There was a story going around the internet a few years ago of a pastor of a mega church who decided to test his congregation. One Sunday morning he showed up at church in disguise thirty minutes before the service began, looking like a homeless person. He walked around as the 10,000 congregants entered the building, approaching them to ask for food, and seeing who would pay attention, offer him help, or even just smile and welcome him. The story goes that only three of the 10,000 would even say hello to him, and the ushers placed him in a pew at the back of the church far away from others. People went out of their way to avoid this disheveled looking man, or looked at him with disgust. Who was he to show up in their midst?
Yet the poor are lifted up so many times in the Bible as ones we should be helping. From Deuteronomy, “For there will never cease to be poor in the land. Therefore I command you, “You shall open wide your hand to your brother, to the needy and to the poor, in your land.” to 1 Samuel: “He raises up the poor from the dust; he lifts the needy from the ash heap to make them sit with princes and inherit a seat of honor.” From proverbs: Whoever is generous to the poor lends to the Lord, and he will repay him for his deed. to the Sermon on the Mount: Blessed are the poor in spirit, for theirs is the kingdom of heaven. And many more in between. Over and over we are reminded that the poor are ones we need to care for.
But, you might be saying to yourself about now, isn’t this a sermon about prayer!
To which I will reply.... Yes it is!
For me serving the ‘poor’, however we define the poor, and prayer are so intricately intertwined, that this is a sermon about prayer.
Of course, the poor do not always look scruffy or unkempt, they don’t always live on the streets, they don’t always have empty bellies or a lack of material wealth. The poor can be any among us who are hungry for something different, something more, something that is missing from their lives. And while the story of the pastor who disguised himself shows us that some may go out of their way to avoid the poor.... The noticeably poor
that is, it makes me think about how often we ignore those hungry places in ourselves and others by avoiding them. How often do we put the ‘poor in spirit’ places in our lives on the back pew hoping they will just disappear? So how do we serve the poor as prayer?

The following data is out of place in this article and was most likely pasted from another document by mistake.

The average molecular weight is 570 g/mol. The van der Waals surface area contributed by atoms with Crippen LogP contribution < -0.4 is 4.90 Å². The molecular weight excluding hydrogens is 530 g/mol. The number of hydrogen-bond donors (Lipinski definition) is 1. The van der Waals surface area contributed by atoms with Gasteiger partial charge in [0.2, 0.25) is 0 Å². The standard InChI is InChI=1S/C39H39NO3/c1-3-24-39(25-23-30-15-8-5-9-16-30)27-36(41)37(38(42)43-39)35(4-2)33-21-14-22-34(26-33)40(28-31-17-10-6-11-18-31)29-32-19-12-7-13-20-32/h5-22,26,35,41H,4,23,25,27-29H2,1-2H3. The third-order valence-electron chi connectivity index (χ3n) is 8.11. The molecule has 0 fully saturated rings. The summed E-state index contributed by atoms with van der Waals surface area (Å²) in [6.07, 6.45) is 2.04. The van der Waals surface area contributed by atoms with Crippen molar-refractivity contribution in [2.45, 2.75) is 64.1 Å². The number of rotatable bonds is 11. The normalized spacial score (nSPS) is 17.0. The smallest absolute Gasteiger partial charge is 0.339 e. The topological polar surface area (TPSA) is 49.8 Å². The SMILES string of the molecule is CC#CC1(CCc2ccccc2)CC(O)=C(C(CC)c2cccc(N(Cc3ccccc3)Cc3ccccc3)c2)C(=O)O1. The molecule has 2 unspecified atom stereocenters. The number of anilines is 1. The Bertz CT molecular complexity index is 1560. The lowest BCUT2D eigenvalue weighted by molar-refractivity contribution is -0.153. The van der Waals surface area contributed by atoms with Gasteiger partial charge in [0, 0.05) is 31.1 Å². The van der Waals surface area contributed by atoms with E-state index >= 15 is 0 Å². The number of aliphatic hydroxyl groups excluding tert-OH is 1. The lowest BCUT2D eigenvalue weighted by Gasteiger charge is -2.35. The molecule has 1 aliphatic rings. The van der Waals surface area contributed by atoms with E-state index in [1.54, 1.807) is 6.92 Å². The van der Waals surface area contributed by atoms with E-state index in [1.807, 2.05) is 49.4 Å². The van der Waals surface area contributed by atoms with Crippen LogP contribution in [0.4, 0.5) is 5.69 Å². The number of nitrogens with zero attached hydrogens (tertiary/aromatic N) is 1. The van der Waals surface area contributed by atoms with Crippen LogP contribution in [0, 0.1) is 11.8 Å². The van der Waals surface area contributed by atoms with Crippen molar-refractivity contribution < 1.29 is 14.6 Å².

When we take the passage literally and serve the materially poor we must do so covered in prayer, treating our very service as prayer, for if we don’t we will burn out quickly. I have shared stories of my time in New Orleans during seminary, working with clean up crews after Hurricane Katrina and mentoring some teen girls. But what I have failed to share before is how hard it was on me on a spiritual emotional level. Day after day hearing stories of pain and how everything had been lost, working and living in conditions that were filled with mold, going through people’s possessions to see if there was anything salvageable... a photo somehow saved from damage, a trophy found, a ring discovered in the piles of debris. But so much loss. And working with the teens triggered the unhealed part of me as I over empathized with them. One day I was on the phone with my spiritual director sobbing. She asked me if I was remembering to pray. I was really angry at God at this time, so responded with words covered in pain. “Why would I pray to a God who allows all this suffering?” I managed to get out between my sobs. She replied, “How can you do this alone? How can you do this without prayer? God placed it on your heart to go to
New Orleans to help. God is with you. Invite that Presence in.” Immediately I felt the presence of God and calmed down, feeling peace within. And I soon retracted my statement about God letting all the pain exist, for that is not my theology, and remembered instead that God’s presence is always available! And from that day on I took on each task as a prayer. Knocking down walls.... Each blow of the sledge hammer a prayer for the family whose home it was. Each pile of debris met with prayers for the love and lives that the moldy items had belonged to. Each story of loss and pain listened to with an ear turned to God. And while my circumstances did not change, my heart did. Instead of being worn down and exhausted I was, I felt calm. And while tears still fell, they did not overtake me and make me want to quit.
Often people will go into the world to serve without recognizing God by their side, and most who do not treat service as prayer will burn out.... Or become cynical and callous toward the pain they are moving among. I worked with the St. Vincent de Paul dining room in San Rafael, and they had a high turn over of staff, but the ones with an active spiritual life were the ones who stayed.... The others found it too hard to be doing this work. Yet when we enter service as a form of prayer, we can be sustained and refreshed to face another day.
Mother Teresa said, “We need to find God, and God cannot be found in noise and restlessness. God is the friend of silence. See how nature— trees, flowers, grass—grows in silence; see the stars, the moon and the sun, how they move in silence... .We need silence to be able to touch souls.” And this touching souls was her work as she moved among the poorest of the poor. When asked in an interview, “You love people whom others regard as human debris. What is your secret?” She replied, “My secret is simple. I pray.”